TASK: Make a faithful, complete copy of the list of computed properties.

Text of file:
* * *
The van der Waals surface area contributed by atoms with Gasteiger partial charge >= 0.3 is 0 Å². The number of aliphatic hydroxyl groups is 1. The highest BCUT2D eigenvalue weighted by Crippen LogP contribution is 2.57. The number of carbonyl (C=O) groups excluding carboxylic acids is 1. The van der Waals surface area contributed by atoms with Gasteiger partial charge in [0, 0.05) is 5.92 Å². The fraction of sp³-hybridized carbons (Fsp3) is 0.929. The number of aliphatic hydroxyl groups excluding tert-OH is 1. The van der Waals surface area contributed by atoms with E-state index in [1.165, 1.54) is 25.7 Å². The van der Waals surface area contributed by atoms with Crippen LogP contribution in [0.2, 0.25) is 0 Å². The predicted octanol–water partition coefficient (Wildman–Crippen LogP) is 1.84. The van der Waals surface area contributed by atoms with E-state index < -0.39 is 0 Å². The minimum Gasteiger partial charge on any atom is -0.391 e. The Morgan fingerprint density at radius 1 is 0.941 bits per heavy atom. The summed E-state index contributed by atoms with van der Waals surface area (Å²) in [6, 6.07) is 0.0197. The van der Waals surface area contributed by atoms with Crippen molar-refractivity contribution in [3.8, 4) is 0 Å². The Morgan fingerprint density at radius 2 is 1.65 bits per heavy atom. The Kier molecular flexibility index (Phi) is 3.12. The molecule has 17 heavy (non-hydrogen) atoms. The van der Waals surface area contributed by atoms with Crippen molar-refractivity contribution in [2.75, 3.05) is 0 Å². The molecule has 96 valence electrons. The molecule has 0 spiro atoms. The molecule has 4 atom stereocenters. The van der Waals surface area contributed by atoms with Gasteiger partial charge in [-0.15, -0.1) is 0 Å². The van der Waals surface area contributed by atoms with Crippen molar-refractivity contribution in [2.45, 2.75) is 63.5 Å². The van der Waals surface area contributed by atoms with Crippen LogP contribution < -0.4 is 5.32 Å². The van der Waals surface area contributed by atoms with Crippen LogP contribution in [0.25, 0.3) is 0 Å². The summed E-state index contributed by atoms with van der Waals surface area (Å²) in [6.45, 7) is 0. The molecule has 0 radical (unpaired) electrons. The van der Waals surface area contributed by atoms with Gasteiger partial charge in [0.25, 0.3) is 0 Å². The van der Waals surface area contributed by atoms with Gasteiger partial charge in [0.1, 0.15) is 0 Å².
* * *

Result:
The van der Waals surface area contributed by atoms with Gasteiger partial charge >= 0.3 is 0 Å². The number of aliphatic hydroxyl groups is 1. The highest BCUT2D eigenvalue weighted by Crippen LogP contribution is 2.57. The number of carbonyl (C=O) groups excluding carboxylic acids is 1. The van der Waals surface area contributed by atoms with Gasteiger partial charge in [0, 0.05) is 5.92 Å². The fraction of sp³-hybridized carbons (Fsp3) is 0.929. The number of aliphatic hydroxyl groups excluding tert-OH is 1. The van der Waals surface area contributed by atoms with E-state index in [1.165, 1.54) is 25.7 Å². The van der Waals surface area contributed by atoms with Crippen LogP contribution in [0.2, 0.25) is 0 Å². The predicted octanol–water partition coefficient (Wildman–Crippen LogP) is 1.84. The van der Waals surface area contributed by atoms with E-state index < -0.39 is 0 Å². The minimum Gasteiger partial charge on any atom is -0.391 e. The Morgan fingerprint density at radius 1 is 0.941 bits per heavy atom. The summed E-state index contributed by atoms with van der Waals surface area (Å²) in [6, 6.07) is 0.0197. The van der Waals surface area contributed by atoms with Crippen molar-refractivity contribution in [3.8, 4) is 0 Å². The Morgan fingerprint density at radius 2 is 1.65 bits per heavy atom. The Kier molecular flexibility index (Phi) is 3.12. The molecule has 17 heavy (non-hydrogen) atoms. The van der Waals surface area contributed by atoms with Crippen molar-refractivity contribution in [2.75, 3.05) is 0 Å². The molecule has 96 valence electrons. The molecule has 0 spiro atoms. The molecule has 4 atom stereocenters. The van der Waals surface area contributed by atoms with Gasteiger partial charge in [-0.15, -0.1) is 0 Å². The van der Waals surface area contributed by atoms with Crippen molar-refractivity contribution in [2.45, 2.75) is 63.5 Å². The van der Waals surface area contributed by atoms with Crippen LogP contribution < -0.4 is 5.32 Å². The van der Waals surface area contributed by atoms with Crippen LogP contribution in [0.25, 0.3) is 0 Å². The summed E-state index contributed by atoms with van der Waals surface area (Å²) in [6.45, 7) is 0. The molecule has 0 radical (unpaired) electrons. The van der Waals surface area contributed by atoms with Gasteiger partial charge in [0.25, 0.3) is 0 Å². The van der Waals surface area contributed by atoms with Gasteiger partial charge in [0.1, 0.15) is 0 Å².